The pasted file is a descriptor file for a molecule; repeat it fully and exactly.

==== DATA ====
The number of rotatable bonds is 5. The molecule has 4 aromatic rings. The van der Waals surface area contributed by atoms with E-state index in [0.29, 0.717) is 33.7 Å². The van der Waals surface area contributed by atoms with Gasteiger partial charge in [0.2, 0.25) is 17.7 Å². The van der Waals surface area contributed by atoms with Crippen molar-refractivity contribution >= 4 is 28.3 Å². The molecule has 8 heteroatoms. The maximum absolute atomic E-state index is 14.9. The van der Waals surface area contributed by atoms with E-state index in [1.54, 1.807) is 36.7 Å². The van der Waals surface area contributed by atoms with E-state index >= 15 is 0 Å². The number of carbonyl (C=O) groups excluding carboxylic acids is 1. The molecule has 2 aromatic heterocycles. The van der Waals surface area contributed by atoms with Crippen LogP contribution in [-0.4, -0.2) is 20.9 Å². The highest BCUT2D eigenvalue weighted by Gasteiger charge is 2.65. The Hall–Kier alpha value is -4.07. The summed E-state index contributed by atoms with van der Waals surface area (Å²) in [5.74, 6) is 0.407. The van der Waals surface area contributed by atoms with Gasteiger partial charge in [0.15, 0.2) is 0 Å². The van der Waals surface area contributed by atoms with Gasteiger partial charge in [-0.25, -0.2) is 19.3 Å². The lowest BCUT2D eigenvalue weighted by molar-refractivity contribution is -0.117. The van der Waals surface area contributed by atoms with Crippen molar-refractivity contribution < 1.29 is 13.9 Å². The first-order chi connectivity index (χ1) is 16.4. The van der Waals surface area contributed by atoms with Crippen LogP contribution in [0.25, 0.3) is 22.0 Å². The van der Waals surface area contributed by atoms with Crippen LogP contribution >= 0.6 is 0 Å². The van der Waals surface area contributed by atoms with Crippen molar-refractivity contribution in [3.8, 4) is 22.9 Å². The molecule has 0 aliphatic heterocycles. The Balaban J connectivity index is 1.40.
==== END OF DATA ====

The number of rotatable bonds is 5. The molecule has 4 aromatic rings. The van der Waals surface area contributed by atoms with E-state index in [0.29, 0.717) is 33.7 Å². The van der Waals surface area contributed by atoms with Gasteiger partial charge in [0.2, 0.25) is 17.7 Å². The van der Waals surface area contributed by atoms with Crippen molar-refractivity contribution >= 4 is 28.3 Å². The molecule has 8 heteroatoms. The maximum absolute atomic E-state index is 14.9. The van der Waals surface area contributed by atoms with E-state index in [1.54, 1.807) is 36.7 Å². The van der Waals surface area contributed by atoms with E-state index >= 15 is 0 Å². The number of carbonyl (C=O) groups excluding carboxylic acids is 1. The molecule has 2 aromatic heterocycles. The van der Waals surface area contributed by atoms with Crippen LogP contribution in [-0.4, -0.2) is 20.9 Å². The highest BCUT2D eigenvalue weighted by Gasteiger charge is 2.65. The Hall–Kier alpha value is -4.07. The summed E-state index contributed by atoms with van der Waals surface area (Å²) in [5.74, 6) is 0.407. The van der Waals surface area contributed by atoms with Gasteiger partial charge in [0.15, 0.2) is 0 Å². The van der Waals surface area contributed by atoms with Gasteiger partial charge in [-0.25, -0.2) is 19.3 Å². The lowest BCUT2D eigenvalue weighted by molar-refractivity contribution is -0.117. The van der Waals surface area contributed by atoms with Crippen molar-refractivity contribution < 1.29 is 13.9 Å². The first-order chi connectivity index (χ1) is 16.4. The van der Waals surface area contributed by atoms with Crippen LogP contribution in [0.25, 0.3) is 22.0 Å². The van der Waals surface area contributed by atoms with Crippen LogP contribution >= 0.6 is 0 Å². The van der Waals surface area contributed by atoms with Crippen molar-refractivity contribution in [3.8, 4) is 22.9 Å². The molecule has 0 aliphatic heterocycles. The Balaban J connectivity index is 1.40.